On Charlie Hebdo

In light of the events which occurred this January 7th in Paris, it seems that many Muslims have taken the stance of supporting “Je Suis Charlie” as a response to the protocol of freedom of speech and publicly declaring a war on terrorism and all those who stand by it.

But it seems as though people have forgotten that with freedom of speech comes a huge and immaculate responsibility, one which in no way favors you openly expressing your racist, Islamophobic and offensive cartoons.

Though I am deeply saddened and heartbroken about the shooting of 12 innocent people who did not deserve to be killed (the first of them ironically called by the name Ahmed), the unequal and abusive treatment of the French community to a large number of the Muslims residing in it should not be shocking news to anyone.

The country that had millions marching on the street advocating “Freedom of Speech” is the same country that passed a hijab ban law and has witnessed many incidents in which Muslim women who choose to wear a headscarf have been mistreated and have even received physical attacks.

Should 1.6 billion people apologize for the acts of 3 gunmen who aren’t even Muslim to begin with?

This may sadly come as a newsflash to some, but Islam does not in fact condone acts of violence as a solution to racism or hate. Murder is strictly forbidden in Islam, “If anyone slays a person, it would be as if he slew the whole people: and if anyone saved a life, it would be as if he saved the life of the whole people.” [5:53] and “Even if you stretch forth your hand against me to kill, I will not stretch forth my hand to kill you. Surely, I fear Allah, the Lord of the entire universe.” [5:28].

Terrorism is pointed out as literally one of the highest possible sins in Islam.“Because of that, We decreed upon the Children of Israel that whoever kills a soul unless for a soul or for corruption [done] in the land – it is as if he had slain mankind entirely. And whoever saves one – it is as if he had saved mankind entirely. And our messengers had certainly come to them with clear proofs. Then indeed many of them, [even] after that, throughout the land, were transgressors.” [5:32]

The very fact that some poor Muslims are being forced into having this debate in the first place is arguably why shootings like this happen in the first place.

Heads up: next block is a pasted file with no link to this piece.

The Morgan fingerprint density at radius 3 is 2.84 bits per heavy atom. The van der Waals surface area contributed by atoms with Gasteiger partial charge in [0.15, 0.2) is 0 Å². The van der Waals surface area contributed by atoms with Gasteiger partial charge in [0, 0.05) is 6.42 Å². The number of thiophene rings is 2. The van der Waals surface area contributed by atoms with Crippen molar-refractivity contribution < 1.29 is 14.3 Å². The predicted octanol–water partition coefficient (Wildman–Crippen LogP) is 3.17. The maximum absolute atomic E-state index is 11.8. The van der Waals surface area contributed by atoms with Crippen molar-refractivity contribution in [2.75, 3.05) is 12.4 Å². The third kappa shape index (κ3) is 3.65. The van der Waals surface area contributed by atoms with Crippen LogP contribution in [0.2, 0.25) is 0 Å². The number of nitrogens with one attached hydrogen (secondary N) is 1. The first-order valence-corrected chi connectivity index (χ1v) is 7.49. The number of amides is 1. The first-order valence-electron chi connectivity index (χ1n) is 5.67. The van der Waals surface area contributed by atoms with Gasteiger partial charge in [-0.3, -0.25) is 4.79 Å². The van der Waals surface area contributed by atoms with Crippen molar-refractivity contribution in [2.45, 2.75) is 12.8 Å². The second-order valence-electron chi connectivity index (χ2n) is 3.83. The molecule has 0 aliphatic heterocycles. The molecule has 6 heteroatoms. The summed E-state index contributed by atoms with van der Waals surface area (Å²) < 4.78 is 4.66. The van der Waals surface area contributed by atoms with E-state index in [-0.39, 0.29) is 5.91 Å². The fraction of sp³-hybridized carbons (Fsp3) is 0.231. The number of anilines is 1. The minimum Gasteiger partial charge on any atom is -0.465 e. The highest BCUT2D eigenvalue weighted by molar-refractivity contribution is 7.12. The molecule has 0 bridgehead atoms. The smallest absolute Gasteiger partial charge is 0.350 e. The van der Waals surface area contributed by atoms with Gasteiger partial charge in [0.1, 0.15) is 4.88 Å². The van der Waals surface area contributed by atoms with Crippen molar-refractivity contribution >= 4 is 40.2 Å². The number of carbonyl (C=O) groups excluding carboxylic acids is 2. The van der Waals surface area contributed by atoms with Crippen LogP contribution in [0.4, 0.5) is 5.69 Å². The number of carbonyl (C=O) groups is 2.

But now the fingers are pointed at whoever spoke up against the acts of terrorism in Paris and consciously ignored/ is still ignoring the daily massacres, genocides, rape crimes, children’s throats literally being slit open with butcher knives in their sleep(warning: graphic image) and innocent souls forced to leave their motherland only to become refugees in countries where they are dehumanized and left homeless.

The fingers are pointed at the so called “Islamist” countries who publicly condemned Charles Hebdo’s shooting of 12 French people but are sitting aside, watching as other fellow Arab countries continue to butcher the oppressed year after year.

So no, as a Muslim I will not defend a newspaper that disrespected me and ridiculed my faith and culture. I will not apologize for the acts of a couple ignorant and uneducated cowards in the name of Islam.

The Near East and South Asia suffered 7,721 attacks and 9,236 deaths. The majority of those occurred in just three countries — Afghanistan , Iraq and Pakistan — which, together, accounted for 85 percent of attacks in these regions and almost 64 percent of attacks worldwide.

U.S. military forces were directly responsible for about 10 to 15 million deaths during the Korean and Vietnam Wars and the two Iraq Wars.

On the FBI’s official website, there exists a chronological list of all terrorist attacks committed on U.S. soil from the year 1980 all the way to 2005.

The ignorant pricks who trended #KillAllMuslims where right: All terrorists are Muslim…except for the 94% that aren’t. tumblr_nhtixkLO3w1qzi1v3o4_250



  1. Suheil M. · January 10, 2015

    Excellent article and so true, each and every word.


    • razanmn · January 11, 2015

      thank you for your kind words


  2. Sascha Brossmann (@brsma) · January 13, 2015

    I think you are mislead in your opinion that Charlie Hebdo did not respect you or your culture.